We like to know what is in our food so we can adjust the rest of our intake and exercise accordingly, and we like to know how much money is coming into our bank accounts so we can spend with that balance in mind. And much like an individual, the city of Soldotna is concerned with what's coming in and what's going out, especially when it comes to its water system.
The River Terrace RV Park is located in downtown Soldotna on the bank of the Kenai River, and despite its proximity to one of the many water mains snaking beneath the city streets, it is not hooked up to the city water system. It is, however, connected to the Soldotna sewers, which transport wastewater to be clarified at a treatment plant and poured back into the Kenai.
The RV park's water, which comes from a well, has arsenic content above the maximum contamination level allowed by Alaska's drinking water regulations. And while this particular contamination is but a drop in the proverbial bucket of the wastewater stream, it represents a problem that Soldotna needs to correct.
"His water supply is coming into our wastewater system," said Soldotna City Manager Larry Semmens of park owner Gary Hinkle's set-up, "and we have no control or knowledge of what is in his water that is now coming into our system. But we're responsible for that effluent."
Responsible to the Environmental Protection Agency, that is. And though Soldotna is currently in complete compliance with the EPA when it comes to water regulations, the city would still like to have total knowledge over what is coming into its system so potential problems can be treated on the input side of things instead of the possibly more costly and complicated output side.
"If you know that you've got something that the EPA regulates against that's in your source water," Semmens said hypothetically, "you probably want to treat that at the source side rather than trying to treat it at your plant."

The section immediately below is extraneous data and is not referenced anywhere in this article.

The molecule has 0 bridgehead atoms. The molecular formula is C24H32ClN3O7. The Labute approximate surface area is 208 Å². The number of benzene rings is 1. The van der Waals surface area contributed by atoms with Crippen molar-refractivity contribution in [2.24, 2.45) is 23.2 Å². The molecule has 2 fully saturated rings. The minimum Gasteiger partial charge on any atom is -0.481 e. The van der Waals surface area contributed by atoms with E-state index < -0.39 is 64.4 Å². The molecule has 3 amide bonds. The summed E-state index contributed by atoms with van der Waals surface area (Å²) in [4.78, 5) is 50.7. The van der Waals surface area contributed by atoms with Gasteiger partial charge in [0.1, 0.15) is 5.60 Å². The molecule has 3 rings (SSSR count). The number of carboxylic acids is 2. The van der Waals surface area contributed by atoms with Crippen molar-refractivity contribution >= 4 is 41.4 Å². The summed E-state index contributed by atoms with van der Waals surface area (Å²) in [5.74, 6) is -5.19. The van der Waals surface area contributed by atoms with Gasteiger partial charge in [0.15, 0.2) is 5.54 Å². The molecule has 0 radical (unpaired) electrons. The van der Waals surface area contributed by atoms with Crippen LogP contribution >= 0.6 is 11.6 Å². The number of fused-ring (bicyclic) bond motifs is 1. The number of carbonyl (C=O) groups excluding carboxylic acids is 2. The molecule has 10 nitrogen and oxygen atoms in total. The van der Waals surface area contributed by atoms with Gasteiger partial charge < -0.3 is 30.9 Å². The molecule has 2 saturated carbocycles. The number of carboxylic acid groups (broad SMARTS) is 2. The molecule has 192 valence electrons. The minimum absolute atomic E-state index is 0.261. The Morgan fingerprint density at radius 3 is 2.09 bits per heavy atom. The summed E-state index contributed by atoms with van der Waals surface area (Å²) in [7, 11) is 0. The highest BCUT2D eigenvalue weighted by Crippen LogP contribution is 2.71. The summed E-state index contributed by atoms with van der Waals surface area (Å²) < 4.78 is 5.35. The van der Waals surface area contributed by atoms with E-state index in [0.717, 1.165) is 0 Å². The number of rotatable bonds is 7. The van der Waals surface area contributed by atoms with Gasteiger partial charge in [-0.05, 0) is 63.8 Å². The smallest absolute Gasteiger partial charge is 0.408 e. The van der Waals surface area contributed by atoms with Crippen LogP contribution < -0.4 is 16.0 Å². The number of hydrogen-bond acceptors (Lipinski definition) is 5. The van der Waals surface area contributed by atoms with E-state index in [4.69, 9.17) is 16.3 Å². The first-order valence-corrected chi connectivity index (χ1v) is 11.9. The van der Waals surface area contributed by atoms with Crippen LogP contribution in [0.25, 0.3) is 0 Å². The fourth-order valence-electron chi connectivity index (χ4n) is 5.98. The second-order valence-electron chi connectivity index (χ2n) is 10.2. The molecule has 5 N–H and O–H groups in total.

Soldotna's wastewater travels underground to the headworks building and undergoes a variety of treatments too numerous and complex to detail here before draining into the Kenai River and ultimately flowing into the Cook Inlet. As it stands, if the EPA were to discover something wrong with the water being put back into the river, Soldotna would be forced to look at its water supply to identify the cause. If it was not coming from the city, though, pinpointing the perpetrating personal well would be difficult.
Rick Wood, Soldotna's utility manager, said there are several places in Soldotna presenting the same problem as Hinkle's RV park: some houses down East Redoubt Avenue and Funny River Road as well as the subdivision on Lilly Drive off of West Redoubt Avenue decided to hook up to sewer lines but neglected to do the same with water.
To fix this problem and exert greater control over what is coming into its sewer system, Soldotna's utility department is crafting an ordinance that would allow the city to compel residences and businesses to connect to both sewer and water lines.
"We are in the process of re-writing the code where we're not going to let people hook up to just one or the other," Wood said. "If it's available for them, they will have to hook up to both of them" if they are within 300 feet of a main.
The city will still not be able to force residents to connect to their water system as opposed to a personal well unless the well goes bad or needs to be redrilled; if water is available to someone in that situation, then he or she is required to hook up to the city's system. Due to its arsenic issue, for instance, the River Terrace RV Park has been told by the DEC to hook up to city water by the end of this year.
"Ultimately, we want to be able to control the water coming in and the water going out," Semmens said.
Wood said he hopes to present the ordinance to the Soldotna City Council within the month. After it is introduced, a public hearing will be held and the council will vote on whether to pass it into law.
Karen Garcia can be reached at firstname.lastname@example.org.
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